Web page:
Roundtable discussion on trials in absentia in international criminal justice held by the International Bar Association on 8 June 2016. © IBA
A June 2016 experts’ roundtable held by the International Bar Association (IBA) explored the theoretical and legal frameworks that permit a trial to be held without the presence of the accused – a trial ‘in absentia’. The IBA has now released a report that summarizes those discussions, addressing human rights and fair trial standards relevant to trials in absentia, as well as practical and ethical issues raised by representing a client in absentia. The report also examines issues for victims raised by trials in absentia, and raises some future considerations for such trials in international criminal justice.
Trials in absentia and international criminal justice
The International Bar Association (IBA) Hague Office has released a report on its June 2016 Experts’ Roundtable on Trials in absentia in International Criminal Justice.
Trials in absentia are trials that take place without the presence of the accused, making an exception to the internationally recognized right to be present at trial. Trials in absentia have taken place at both the national and international levels, with the most prominent international example being the Special Tribunal for Lebanon.
On the day of the event, keynote speaker Judge Ivana Hrdličková, President of the Special Tribunal for Lebanon, elaborated on the rationale behind and precedents for trials in absentia, highlighted the importance of safeguards for the rights of the accused, and outlined some of the practical and theoretical challenges posed by trials in absentia.
The first panel focused upon the theory and understanding of trials in absentia from the perspective of human rights law and the judicial process. This panel addressed the human rights and fair trial standards relevant to trials in absentia, as well as examples from common law and civil law legal systems and from international tribunals.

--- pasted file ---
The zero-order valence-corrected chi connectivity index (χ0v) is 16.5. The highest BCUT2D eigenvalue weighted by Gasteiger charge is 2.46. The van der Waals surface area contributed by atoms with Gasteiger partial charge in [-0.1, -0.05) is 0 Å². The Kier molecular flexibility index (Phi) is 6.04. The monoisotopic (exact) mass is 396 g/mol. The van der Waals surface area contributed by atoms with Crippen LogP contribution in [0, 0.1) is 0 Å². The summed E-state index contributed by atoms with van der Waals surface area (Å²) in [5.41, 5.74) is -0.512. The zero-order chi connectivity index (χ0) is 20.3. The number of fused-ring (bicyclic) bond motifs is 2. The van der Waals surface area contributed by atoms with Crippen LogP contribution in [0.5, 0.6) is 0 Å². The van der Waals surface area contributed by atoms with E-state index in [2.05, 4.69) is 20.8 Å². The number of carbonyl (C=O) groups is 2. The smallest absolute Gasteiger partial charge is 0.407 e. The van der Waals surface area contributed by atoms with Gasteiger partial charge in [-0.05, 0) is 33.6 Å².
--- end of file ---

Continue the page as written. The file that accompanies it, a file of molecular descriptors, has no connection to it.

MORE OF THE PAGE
The second panel provided a practitioner’s perspective, focusing on effective representation and ethics in trials in absentia. Among the topics covered were practical and ethical questions faced by defence counsel representing clients in absentia, and the perspective of victims on the legal process.
Drawing on the material raised at the Experts’ Roundtable, this report summarises some of the underlying goals and justifications for trials in absentia; presents background on trials in absentia in common and civil law legal systems; and outlines the use of the concept in international criminal justice.
It then focuses on three main themes, namely the compatibility of trials in absentia and fair trials; counsels’ perspectives on trials in absentia and the meaning of effective representation; and trials in absentia and stakeholders in international criminal justice.
The report concludes by exploring some future considerations for trials in absentia in the context of international criminal justice.